1) trying to find WHY you have doubts that cripple you or

2) gather up all that is inside of you and force yourself to do the work but do not make it bigger than what it is.  That only will lead to being overwhelmed and that leads to murdering the artist in yourself.  It IS life or death but you will make the decision to live or die as an artist and following that path.  You will have to make choices and decisions every day and perhaps every hour but it is as simple as a thought in the direction of your destiny. 

As you progress toward your life as an artist, you will gain confidence and strength.  Evaluate your assets and also your deficits.  In reality, negative people or negative thoughts or criticism are enemies to your goals.  You don't need to attack them but you do need to not let them affect you any more than single a drop of rain would.  It is insignificant.  Small changes, building over time, lead to the fulfillment of your goals.  This is just how it works.  It has been said that patience is the cure for frustration.  Part of knowing the rules of the game is knowing that playing within them works.  Violating them leads to frustration, losing time, and pain.

You may have made the tasks appear larger than what they are and have caused yourself overwhelm or you may have thought of a longer runway than what it actually is and have overestimated time.  It takes less time and effort than what it feels like and you could only know that had you already achieved your goals.  So, you must have some faith and belief of the possibility of this being true.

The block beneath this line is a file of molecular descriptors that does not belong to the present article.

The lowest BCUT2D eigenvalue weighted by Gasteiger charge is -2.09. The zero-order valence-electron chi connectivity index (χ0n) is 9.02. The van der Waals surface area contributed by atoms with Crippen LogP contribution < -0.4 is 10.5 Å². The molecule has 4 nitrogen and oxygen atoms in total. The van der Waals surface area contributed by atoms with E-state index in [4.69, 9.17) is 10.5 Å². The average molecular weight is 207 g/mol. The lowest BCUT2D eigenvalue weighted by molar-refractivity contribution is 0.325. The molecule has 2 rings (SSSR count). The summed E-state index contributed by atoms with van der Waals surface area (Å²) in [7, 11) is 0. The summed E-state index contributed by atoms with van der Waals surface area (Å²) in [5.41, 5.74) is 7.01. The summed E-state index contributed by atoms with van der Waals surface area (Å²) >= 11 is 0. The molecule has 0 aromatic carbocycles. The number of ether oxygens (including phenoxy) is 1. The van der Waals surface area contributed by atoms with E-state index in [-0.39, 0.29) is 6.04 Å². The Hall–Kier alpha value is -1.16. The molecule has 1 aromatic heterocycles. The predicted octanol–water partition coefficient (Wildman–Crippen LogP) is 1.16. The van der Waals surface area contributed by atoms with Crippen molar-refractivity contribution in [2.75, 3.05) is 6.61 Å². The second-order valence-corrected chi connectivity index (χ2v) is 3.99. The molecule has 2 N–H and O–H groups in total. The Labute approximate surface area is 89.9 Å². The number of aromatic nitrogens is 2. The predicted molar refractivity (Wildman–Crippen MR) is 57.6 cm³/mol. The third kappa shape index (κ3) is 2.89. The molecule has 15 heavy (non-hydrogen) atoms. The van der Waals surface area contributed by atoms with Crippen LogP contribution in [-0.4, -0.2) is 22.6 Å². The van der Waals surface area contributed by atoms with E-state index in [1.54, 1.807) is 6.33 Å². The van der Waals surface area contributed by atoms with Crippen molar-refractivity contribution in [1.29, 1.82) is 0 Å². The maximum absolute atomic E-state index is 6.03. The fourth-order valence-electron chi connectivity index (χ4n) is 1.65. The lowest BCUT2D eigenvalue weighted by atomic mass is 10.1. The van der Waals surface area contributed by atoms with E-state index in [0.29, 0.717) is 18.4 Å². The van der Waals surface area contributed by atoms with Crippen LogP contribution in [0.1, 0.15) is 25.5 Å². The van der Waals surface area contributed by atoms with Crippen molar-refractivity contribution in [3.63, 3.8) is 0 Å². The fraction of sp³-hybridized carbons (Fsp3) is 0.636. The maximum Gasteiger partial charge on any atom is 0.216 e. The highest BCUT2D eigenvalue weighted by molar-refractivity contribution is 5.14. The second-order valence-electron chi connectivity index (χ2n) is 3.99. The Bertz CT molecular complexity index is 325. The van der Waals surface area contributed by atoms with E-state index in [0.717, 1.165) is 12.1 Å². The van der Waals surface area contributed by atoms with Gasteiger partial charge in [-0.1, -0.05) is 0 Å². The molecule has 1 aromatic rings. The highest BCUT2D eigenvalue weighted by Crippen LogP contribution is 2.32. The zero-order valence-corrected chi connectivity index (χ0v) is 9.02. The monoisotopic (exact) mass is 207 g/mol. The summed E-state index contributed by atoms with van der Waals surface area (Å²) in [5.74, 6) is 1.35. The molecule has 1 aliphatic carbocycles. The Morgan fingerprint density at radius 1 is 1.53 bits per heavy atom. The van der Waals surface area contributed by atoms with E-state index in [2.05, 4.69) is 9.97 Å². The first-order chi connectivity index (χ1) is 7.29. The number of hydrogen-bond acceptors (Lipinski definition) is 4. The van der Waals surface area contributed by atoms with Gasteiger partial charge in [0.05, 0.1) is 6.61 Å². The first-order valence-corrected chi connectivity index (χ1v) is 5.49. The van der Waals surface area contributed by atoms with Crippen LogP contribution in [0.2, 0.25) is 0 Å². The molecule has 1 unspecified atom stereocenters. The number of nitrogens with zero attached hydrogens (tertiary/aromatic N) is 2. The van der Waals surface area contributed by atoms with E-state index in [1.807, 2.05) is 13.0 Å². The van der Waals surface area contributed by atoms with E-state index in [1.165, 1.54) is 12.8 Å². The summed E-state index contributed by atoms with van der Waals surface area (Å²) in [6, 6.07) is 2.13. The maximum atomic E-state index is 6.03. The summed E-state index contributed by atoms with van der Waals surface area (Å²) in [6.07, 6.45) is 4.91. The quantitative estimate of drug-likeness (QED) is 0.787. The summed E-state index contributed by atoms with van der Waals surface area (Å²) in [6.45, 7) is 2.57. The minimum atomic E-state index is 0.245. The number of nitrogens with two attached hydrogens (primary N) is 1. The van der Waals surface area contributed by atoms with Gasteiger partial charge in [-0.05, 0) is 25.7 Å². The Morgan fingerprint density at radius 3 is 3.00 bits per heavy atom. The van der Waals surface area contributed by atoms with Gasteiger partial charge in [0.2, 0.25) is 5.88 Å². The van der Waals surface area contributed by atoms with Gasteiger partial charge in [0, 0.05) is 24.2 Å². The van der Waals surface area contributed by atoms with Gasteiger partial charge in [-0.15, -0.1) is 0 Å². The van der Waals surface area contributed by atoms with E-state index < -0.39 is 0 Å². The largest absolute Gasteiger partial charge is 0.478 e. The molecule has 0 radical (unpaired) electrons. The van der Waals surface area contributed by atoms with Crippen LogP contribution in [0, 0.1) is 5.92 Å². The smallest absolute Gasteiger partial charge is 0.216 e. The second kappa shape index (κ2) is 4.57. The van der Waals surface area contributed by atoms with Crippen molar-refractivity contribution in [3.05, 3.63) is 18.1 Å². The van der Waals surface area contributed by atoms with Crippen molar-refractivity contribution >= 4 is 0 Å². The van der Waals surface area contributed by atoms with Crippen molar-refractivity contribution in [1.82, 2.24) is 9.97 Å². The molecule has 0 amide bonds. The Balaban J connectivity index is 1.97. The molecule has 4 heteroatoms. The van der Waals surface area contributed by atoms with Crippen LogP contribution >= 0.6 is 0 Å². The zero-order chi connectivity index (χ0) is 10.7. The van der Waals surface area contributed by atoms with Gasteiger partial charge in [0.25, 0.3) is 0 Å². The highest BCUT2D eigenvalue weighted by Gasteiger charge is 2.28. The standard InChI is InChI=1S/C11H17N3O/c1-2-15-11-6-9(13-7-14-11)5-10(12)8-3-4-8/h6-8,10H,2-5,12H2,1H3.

We are not born walking but we do walk.  You can only build on success but it is incremental, never instantaneous.  You are today, where you are on a path to success.  For some reason the plan or the map has not been clear.  Let me know if you need help with that and we can implement a myriad of sequential steps, done within a time frame. 

The first step is to make a decision.  That sounds simple, in and of itself.  It is.  However, the word decision, can be made to mean that you cut off all possibilities of NOT doing what needs to be done.  When you "don't feel like doing it" or do not do it, you are going the wrong way and are literally creating unhappiness and possible failure.  The thing to do is to act.  Action is much more powerful than thought in the achievement of goals. Don't get this wrong, though.  Thought is very very powerful and is capable of either starting or stopping your progress.  The best thing is that thought can also help you change direction and to keep you moving in a straight line to a goal, instead of being distracted from it.